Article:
I regularly receive newsletters on the sterling work that the friends of IBBA school for girls have done in building a school for young girls in Sudan. Following conflict and subsequent country instability, the school was built by a community of international and local people who wanted to empower young girls post this conflict. Having had a conversation with one of the founding members, I learnt that one of their visionary goals was to one day introduce ICT in this school and enable the girls to have a digital learning platform. After going through the recently published World Bank Networked ICT Readiness index which profiled different countries, it was great to see the presence of countries that come from a conflict coming up the lists even though they were trailing behind on the different indexes. It thus gave food for thought on the competing governance agendas which often leave out ICT as an important factor in rebuilding a country.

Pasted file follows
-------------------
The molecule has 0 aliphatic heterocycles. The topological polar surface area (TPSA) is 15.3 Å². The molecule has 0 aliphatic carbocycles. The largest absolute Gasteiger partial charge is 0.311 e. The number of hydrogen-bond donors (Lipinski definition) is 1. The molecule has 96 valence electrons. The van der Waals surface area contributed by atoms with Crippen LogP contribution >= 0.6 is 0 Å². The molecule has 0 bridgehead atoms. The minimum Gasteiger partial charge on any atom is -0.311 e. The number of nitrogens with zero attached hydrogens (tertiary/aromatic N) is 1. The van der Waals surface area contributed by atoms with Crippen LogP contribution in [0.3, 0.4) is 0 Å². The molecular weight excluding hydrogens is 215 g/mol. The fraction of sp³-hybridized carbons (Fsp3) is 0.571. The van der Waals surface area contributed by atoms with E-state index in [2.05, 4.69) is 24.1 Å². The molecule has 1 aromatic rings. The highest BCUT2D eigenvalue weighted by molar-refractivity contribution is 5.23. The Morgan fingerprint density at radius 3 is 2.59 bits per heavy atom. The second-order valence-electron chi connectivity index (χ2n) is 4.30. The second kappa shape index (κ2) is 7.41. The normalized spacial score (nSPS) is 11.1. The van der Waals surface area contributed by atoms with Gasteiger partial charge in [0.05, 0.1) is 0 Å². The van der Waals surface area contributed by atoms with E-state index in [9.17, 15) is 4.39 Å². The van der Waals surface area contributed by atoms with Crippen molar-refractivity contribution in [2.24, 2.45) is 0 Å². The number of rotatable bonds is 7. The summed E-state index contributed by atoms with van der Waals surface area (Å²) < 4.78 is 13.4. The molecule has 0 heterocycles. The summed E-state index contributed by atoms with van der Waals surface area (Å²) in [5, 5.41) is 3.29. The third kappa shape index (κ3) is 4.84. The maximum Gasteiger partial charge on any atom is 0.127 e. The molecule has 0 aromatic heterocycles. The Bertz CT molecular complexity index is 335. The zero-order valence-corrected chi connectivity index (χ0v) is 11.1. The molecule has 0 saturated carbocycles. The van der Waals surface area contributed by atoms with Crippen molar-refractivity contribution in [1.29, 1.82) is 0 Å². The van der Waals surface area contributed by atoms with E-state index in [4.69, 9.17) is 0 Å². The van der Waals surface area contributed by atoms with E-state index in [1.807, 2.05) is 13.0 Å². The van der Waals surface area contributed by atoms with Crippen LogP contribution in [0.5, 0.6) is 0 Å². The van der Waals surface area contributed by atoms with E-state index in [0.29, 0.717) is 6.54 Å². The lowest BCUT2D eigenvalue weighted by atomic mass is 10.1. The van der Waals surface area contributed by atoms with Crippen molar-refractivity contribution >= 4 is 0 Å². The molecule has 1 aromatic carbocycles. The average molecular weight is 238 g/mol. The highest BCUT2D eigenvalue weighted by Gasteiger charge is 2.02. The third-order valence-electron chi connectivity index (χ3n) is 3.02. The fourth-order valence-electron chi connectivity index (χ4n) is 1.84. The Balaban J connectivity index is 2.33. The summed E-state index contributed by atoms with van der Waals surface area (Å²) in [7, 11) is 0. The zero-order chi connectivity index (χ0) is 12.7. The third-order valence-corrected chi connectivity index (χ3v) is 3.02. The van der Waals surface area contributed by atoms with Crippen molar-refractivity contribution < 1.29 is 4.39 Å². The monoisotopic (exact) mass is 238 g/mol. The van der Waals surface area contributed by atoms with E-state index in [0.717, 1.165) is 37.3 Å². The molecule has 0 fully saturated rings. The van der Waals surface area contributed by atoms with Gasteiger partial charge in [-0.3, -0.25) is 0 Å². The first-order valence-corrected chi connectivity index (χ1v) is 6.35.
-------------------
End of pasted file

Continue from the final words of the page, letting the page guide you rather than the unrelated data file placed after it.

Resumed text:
Mobile network infrastructure is probably the first often easiest communication channel that can enable ICT’s to be introduced post conflict, ranking mobile devices as one of the most affordable channels of access to technology in these contexts. Rwanda can be considered as one of the best case studies on how ICT’s can be considered as one of the prime agendas which can help rebuild a nation. As part of their country vision, ICT upskilling of their human capital and ensuring a well networked country became some of the country’s focal points. A good example of this is the The Karisimbi Project, a then visionary project where the government convened the construction of a mast linked to the country fibre optic cable that would ensure that amongst other benefits, the urban and rural population of the country would gain access to mobile telecommunication. The various in country and international public partnerships and commitment from government led to the increased ICT access within the country. Today the country sits on position 83 of the The Networked Readiness Index 2015 ahead of other developing counties such as India and Kenya.
While the road to rebuilding a nation may not be as fluffy as considered by those who are not in those countries affected by conflicts, the role of public-private partnership can be used as one way to essentially speed up ICT developments, given an enabling government policy to make ICT an essential priority towards not only country development but also improving the lives of those directly affected by the conflict.
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